The coronavirus may be throwing a monkey wrench in some retirement plans as the pandemic has caused massive layoffs, but does it make sense to claim Social Security early as a way to make ends meet while the economy recovers?
Last weekend I wrote about how 62 was far and away the most popular age to claim Social Security in 2018, and while delaying benefits can lead to larger monthly checks and potentially more money in the long run, claiming Social Security early can be a useful tool if you need to do it.
The COVID-19 lockdown led to massive job losses in the U.S. and around the world. For some older Americans, that could mean an earlier retirement than planned.
If you fall into that boat, you could try using Social Security as a way to bolster your income as you consider your options during the recovery.
Let’s take a look at some of the benefits of claiming Social Security early.
How Claiming Social Security Could Help During This Crisis
Probably the biggest benefit to claiming Social Security early, at least in the short term, is that you’ll get a boost to your income that you can start planning around very soon.
It typically takes around six weeks for your first Social Security check to arrive after applying, according to Zacks. And if you are struggling to make ends meet after losing your job during the coronavirus crash, those funds can be a lifesaver.
Another benefit to claiming Social Security early is that you won’t have to rely on other retirement savings to get you through this tough period.
A recent study from Fidelity showed 401(k) retirement accounts fell by an average of 19% to $91,400 during the first quarter of 2020 after the stock market crashed in late February and into March.
Markets have recovered a good chunk of those February losses, but the S&P 500 is still sitting around 15% below its Feb. 19 record-high close of 3,386 points. And that means your retirement portfolio probably doesn’t look as healthy as it did at the beginning of the year.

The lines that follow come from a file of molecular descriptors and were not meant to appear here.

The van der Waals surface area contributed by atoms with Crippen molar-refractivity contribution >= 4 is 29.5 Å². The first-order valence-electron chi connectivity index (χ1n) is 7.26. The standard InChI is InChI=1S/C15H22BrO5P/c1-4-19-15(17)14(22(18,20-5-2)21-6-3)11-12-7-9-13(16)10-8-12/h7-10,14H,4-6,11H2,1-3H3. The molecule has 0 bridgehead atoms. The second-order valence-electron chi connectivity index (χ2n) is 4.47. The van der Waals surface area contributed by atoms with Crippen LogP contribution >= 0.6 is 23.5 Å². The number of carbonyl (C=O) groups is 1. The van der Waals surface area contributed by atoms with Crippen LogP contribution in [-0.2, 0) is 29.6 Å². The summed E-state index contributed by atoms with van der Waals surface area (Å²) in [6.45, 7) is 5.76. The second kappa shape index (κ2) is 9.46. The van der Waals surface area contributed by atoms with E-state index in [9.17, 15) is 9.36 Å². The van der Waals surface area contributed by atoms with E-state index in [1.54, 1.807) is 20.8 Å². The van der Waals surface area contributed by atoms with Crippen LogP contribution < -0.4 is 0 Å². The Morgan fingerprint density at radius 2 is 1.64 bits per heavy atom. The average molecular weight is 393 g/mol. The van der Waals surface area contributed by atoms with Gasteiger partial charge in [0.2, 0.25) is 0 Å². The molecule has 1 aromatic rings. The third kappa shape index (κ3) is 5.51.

If you claim Social Security early, you can hold off on touching those retirement accounts and give them more time to recover more of those losses.
Remember this: The moment you withdraw from your retirement, those losses that were just a number on your account statement become real. With how volatile markets have been, timing the bottom to get back into investments is no easy task, either.
One Last Consideration
If you do end up claiming Social Security early, but you end up regretting that decision, you can actually withdraw your application within 12 months of your initial filing.
This can be a huge benefit if you’ve landed another job during or after the economic recovery, or you’ve figured out some other way to bolster your income in retirement.
Withdrawing your Social Security is as easy as filling out Social Security Form SSA-521 — but there is one major consideration.
If you choose to stop claiming Social Security, you will have to pay back any benefits you have received since starting the program. That includes, per The Motley Fool:
- Retirement benefits you’ve received from Social Security.
- Any other benefits paid based on your work record, such as spousal benefits.
- Money that was withheld from your checks, such as Medicare Part B, C, or D premiums or any taxes you chose to have withheld.
So while withdrawing benefits is an option, it may take a little extra planning to make sure you can cover all of the costs.
Claiming Social Security early can help you deal with a tough economic situation like the one facing many Americans right now. It may seem like a drastic move, but it can work if you craft your retirement plan around it.
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